Plastics In Museum Collections – A Study Of Their Chemical And Physical Degradation Using A System Dynamics approach

University College London

4 year PhD studentship to start September 2017

This project will view museum artefacts in a new way: as complex systems which undergo multiple, inter-related chemical and physical processes. Focussing on plastic objects, which are found in increasing numbers in museum collections, and present significant problems in relation to their stability, the successful student will conduct experiments that seek to understand these processes and their inter-relationships in more depth. The project is based at UCL, in partnership with the Museum of London and Lacerta Technology Ltd. The research will involve degradation experiments and laboratory-based materials analysis using techniques such as Fourier Transform Infrared (FTIR) spectroscopy and gas chromatography/mass spectrometry (GC/MS). The student will also perform on-site analysis at the Museum of London using portable, non-destructive analytical techniques. This research aims to develop a new approach to understanding material degradation that can be applied in many fields, such as medicine or defence, and provide practical solutions for heritage professionals, such as providing guidance on controlling museum storage environments.

Academic supervisors: Dr Katherine Curran and Prof Ivan Parkin, UCL

Heritage supervisors: Abigail Moore, Museum of London

Industrial supervisor: Dr John Duncan, Lacerta Technology Ltd

Full information about the project can be found at:

Academic entry criteria: The candidate will ideally have a background in Chemistry, Polymer or Material Science or a related field. 

Training path: The student will be part of the EPSRC Centre for Doctoral Training SEAHA (Science and Engineering for Arts, Heritage and Archaeology). Students will register for the one year MRes SEAHA at UCL in year 1 and then continue to PhD studies for years 2-4 of the studentship. The student will be encouraged to spend time working at both the Museum of London and Lacerta Technology Ltd

Funding: The SEAHA Studentship will cover fees for both UK and EU students and a stipend of up to a maximum of £18,172 per year (current rate) for eligible applicants, and a substantial budget for research, travel, and cohort activities. Non-EU applicants are not eligible for funding.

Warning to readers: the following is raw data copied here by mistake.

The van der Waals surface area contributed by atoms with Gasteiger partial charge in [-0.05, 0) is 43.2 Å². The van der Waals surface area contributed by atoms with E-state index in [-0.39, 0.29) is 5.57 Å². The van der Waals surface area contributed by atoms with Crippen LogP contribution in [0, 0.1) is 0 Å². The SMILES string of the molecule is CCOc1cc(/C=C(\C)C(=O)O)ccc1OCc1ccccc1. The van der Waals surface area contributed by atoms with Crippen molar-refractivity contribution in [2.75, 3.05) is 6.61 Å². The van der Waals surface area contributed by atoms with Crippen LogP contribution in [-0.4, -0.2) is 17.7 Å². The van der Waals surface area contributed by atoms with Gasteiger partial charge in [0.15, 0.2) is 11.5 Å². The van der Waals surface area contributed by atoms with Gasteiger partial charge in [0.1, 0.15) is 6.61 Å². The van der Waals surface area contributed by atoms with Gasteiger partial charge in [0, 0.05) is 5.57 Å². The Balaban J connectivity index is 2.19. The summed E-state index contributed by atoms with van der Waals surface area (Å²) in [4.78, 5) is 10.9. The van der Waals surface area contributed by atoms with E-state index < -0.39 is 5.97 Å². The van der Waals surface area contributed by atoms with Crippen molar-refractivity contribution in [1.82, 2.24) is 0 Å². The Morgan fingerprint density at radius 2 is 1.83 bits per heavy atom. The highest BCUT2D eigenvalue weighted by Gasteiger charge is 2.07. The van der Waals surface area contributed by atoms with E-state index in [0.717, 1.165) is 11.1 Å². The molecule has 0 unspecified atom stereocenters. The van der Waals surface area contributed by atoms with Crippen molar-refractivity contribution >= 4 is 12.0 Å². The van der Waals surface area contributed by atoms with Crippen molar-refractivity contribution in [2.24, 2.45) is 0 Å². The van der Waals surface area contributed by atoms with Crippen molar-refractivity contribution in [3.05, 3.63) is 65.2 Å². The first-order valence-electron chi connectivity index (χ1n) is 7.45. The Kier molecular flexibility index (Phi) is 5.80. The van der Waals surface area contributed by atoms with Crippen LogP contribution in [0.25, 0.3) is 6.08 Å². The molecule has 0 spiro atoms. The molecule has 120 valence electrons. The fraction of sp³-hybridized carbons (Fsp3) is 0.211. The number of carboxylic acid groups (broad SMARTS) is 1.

Enquiries: Please contact the academic supervisor for further information (

Application Deadline: 20th August 2017, 5PM GMT

How to apply:

Your application should include:

  • A substantial covering letter (2-3 pages) including:
    • a clear explanation of your motivation for applying for this project
    • a statement of your understanding of your eligibility according to criteria specified by SEAHA and the EPSRC.
  • A short research proposal (max. 2000 words) taking into consideration the project research questions
  • A full CV
  • Contact details for two academic references (names, postal and email addresses)
  • Proof of meeting the UCL English language proficiency requirements where necessary. For SEAHA candidates, an advanced level certificate is normally required. See UCL’s English language requirements page for further details.

Interviews are likely to happen in late August. Please mention in your covering letter if you will not be available at this time. Remote interviews (e.g. via skype) are possible if necessary.

Apply: the application should be submitted by email directly to the UCL SEAHA Manager and not via the UCL online admissions system. Please email applications to: SEAHA Centre Manager,

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